Seizures: Management in children
Epilepsy is a common neurological condition and one that school nurses are likely to deal with due to its prevalence in the population. It is therefore important to know how to manage a child having a seizure in the community. Having an appreciation of the long-term management with antiepileptic drugs to try to prevent and control seizures is useful. Children suffering from epilepsy may experience a seizure at any time, often without warning, so an understanding of the correct first aid measures and the use of emergency medication is key. It is also important to know when further medical help is required as well as when it may not be. This article will give a brief overview of the management of seizures in children, covering both prevention and initial management in the community setting.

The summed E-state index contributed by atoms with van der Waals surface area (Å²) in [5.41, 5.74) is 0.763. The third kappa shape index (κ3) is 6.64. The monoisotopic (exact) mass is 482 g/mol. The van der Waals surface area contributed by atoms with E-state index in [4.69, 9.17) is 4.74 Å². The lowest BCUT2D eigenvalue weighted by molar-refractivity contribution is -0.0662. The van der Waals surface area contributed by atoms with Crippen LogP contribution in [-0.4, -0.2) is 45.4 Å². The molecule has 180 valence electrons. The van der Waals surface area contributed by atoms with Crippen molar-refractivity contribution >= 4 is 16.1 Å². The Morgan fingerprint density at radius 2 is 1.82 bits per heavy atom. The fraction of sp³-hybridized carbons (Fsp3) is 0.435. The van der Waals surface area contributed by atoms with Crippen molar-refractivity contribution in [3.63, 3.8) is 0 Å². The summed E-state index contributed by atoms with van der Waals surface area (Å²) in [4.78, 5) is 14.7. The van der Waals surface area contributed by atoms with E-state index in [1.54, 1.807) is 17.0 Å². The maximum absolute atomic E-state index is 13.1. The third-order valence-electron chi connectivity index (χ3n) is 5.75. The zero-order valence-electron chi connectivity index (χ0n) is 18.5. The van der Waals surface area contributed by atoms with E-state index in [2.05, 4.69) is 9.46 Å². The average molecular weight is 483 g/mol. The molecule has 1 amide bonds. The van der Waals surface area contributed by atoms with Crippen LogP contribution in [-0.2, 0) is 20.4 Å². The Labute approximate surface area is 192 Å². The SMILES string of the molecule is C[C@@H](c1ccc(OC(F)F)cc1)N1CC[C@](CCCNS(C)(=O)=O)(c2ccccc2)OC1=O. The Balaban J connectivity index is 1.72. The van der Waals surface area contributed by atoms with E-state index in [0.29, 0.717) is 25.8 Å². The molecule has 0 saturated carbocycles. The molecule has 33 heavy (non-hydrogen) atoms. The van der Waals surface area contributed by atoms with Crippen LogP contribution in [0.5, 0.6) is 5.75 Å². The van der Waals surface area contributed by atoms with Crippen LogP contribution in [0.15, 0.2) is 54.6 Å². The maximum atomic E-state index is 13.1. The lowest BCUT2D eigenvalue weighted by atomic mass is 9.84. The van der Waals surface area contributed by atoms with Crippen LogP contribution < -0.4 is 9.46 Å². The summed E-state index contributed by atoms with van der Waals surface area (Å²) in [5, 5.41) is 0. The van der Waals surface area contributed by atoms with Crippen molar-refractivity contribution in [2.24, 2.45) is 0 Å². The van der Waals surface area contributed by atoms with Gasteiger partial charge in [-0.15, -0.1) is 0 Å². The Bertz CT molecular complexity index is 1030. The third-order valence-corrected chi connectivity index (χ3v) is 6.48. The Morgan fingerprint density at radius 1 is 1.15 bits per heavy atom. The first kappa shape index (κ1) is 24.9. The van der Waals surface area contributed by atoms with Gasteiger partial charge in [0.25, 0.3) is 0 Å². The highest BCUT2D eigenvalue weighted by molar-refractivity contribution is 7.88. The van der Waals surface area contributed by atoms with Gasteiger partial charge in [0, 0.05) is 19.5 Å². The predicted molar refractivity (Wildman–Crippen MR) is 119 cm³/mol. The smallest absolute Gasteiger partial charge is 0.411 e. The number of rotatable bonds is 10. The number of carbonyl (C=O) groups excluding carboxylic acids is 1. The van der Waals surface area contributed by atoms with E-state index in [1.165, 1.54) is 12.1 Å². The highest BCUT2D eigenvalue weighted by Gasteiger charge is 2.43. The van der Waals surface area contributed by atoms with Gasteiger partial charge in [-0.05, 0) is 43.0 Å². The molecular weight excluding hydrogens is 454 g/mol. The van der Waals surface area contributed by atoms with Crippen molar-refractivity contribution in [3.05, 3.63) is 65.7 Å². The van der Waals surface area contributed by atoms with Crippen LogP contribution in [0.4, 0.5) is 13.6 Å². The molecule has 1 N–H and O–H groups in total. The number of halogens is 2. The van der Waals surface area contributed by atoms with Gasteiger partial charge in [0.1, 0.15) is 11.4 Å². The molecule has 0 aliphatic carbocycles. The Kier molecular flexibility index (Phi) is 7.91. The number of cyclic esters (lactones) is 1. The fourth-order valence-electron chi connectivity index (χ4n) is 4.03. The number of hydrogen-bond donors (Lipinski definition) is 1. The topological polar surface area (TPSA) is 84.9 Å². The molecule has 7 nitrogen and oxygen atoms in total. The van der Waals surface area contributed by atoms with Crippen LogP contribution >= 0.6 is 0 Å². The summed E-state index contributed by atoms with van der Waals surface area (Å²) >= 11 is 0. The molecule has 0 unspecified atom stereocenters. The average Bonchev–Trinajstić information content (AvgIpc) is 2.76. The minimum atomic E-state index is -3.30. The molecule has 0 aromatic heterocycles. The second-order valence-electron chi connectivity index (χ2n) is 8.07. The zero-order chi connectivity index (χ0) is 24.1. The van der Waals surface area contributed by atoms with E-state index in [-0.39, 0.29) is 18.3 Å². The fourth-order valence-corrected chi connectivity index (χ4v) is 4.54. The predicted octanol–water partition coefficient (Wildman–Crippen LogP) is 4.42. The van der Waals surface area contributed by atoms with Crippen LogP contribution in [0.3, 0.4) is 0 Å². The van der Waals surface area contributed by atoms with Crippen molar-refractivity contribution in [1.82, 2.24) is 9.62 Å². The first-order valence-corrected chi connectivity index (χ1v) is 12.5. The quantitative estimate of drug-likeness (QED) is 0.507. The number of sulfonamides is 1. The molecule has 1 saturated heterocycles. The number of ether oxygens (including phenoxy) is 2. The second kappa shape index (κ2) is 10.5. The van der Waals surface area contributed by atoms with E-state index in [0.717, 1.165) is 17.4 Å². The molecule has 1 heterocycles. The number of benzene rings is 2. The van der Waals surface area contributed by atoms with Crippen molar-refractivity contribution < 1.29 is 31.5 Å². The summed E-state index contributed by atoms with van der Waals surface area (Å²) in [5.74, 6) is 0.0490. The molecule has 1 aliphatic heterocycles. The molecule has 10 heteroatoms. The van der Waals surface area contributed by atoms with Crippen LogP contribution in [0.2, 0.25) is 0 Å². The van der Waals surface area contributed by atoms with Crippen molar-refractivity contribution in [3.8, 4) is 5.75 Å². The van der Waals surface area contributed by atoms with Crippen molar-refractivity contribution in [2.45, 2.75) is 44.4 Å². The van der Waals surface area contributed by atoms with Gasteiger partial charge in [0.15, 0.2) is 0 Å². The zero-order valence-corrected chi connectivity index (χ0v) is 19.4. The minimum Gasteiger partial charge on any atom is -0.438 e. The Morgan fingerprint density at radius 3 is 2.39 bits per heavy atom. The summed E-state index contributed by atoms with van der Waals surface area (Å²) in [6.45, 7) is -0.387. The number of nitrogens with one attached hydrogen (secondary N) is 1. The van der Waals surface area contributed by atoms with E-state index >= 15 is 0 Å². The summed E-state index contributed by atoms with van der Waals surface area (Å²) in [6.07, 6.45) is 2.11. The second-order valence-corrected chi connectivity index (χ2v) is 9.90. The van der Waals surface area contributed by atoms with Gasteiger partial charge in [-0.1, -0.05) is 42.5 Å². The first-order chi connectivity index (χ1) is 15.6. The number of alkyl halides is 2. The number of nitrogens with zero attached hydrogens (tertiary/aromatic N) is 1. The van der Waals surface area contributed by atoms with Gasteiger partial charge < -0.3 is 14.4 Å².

Epilepsy is the most common neurological condition affecting all ages, including children (Neligan and Sander, 2015). Approximately 600 000 people in the UK live with epilepsy, equivalent to around one in 103 people (YoungEpilepsy, 2020).
Epilepsy is not a single condition but a group of many varied ‘epilepsies’. Having epilepsy simply means a tendency to have seizures and having a single seizure does not mean that someone has epilepsy (YoungEpilepsy, 2020).
A seizure is the occurrence of signs or symptoms due to abnormal electrical activity in the brain, which can be triggered by many different causes. This may manifest in a variety of ways; for example, a disturbance of consciousness, change in behaviour, cognition, emotion, motor function or sensation (Fisher et al, 2017). Seizures may be focal, affecting only one part of the brain and on only one side or hemisphere, or be generalised, affecting both sides of the brain. Focal seizures can, however, progress to affect both sides of the brain. See Table 1 below for information on the different types of seizure.
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